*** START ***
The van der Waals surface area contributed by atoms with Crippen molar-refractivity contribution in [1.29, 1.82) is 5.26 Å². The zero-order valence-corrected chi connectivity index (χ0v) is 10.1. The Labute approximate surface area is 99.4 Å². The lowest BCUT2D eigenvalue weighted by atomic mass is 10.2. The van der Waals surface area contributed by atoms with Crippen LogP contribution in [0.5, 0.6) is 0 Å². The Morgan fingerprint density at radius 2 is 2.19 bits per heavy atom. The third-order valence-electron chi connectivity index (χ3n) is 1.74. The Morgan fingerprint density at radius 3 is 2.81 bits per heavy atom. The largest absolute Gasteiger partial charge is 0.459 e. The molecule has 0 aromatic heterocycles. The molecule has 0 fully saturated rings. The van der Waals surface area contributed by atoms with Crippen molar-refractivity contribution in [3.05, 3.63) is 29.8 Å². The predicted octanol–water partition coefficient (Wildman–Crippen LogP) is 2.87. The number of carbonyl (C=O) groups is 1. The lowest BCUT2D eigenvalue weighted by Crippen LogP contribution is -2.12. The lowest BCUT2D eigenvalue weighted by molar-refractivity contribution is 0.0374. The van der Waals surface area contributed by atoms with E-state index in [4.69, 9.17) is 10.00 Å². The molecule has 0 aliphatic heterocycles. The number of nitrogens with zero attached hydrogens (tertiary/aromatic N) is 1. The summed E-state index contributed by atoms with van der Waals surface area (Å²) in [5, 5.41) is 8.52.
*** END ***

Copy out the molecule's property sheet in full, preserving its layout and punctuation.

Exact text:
The van der Waals surface area contributed by atoms with Crippen molar-refractivity contribution in [1.29, 1.82) is 5.26 Å². The zero-order valence-corrected chi connectivity index (χ0v) is 10.1. The Labute approximate surface area is 99.4 Å². The lowest BCUT2D eigenvalue weighted by atomic mass is 10.2. The van der Waals surface area contributed by atoms with Crippen LogP contribution in [0.5, 0.6) is 0 Å². The Morgan fingerprint density at radius 2 is 2.19 bits per heavy atom. The third-order valence-electron chi connectivity index (χ3n) is 1.74. The Morgan fingerprint density at radius 3 is 2.81 bits per heavy atom. The largest absolute Gasteiger partial charge is 0.459 e. The molecule has 0 aromatic heterocycles. The molecule has 0 fully saturated rings. The van der Waals surface area contributed by atoms with Crippen molar-refractivity contribution in [3.05, 3.63) is 29.8 Å². The predicted octanol–water partition coefficient (Wildman–Crippen LogP) is 2.87. The number of carbonyl (C=O) groups is 1. The lowest BCUT2D eigenvalue weighted by Crippen LogP contribution is -2.12. The lowest BCUT2D eigenvalue weighted by molar-refractivity contribution is 0.0374. The van der Waals surface area contributed by atoms with E-state index in [4.69, 9.17) is 10.00 Å². The molecule has 0 aliphatic heterocycles. The number of nitrogens with zero attached hydrogens (tertiary/aromatic N) is 1. The summed E-state index contributed by atoms with van der Waals surface area (Å²) in [5, 5.41) is 8.52.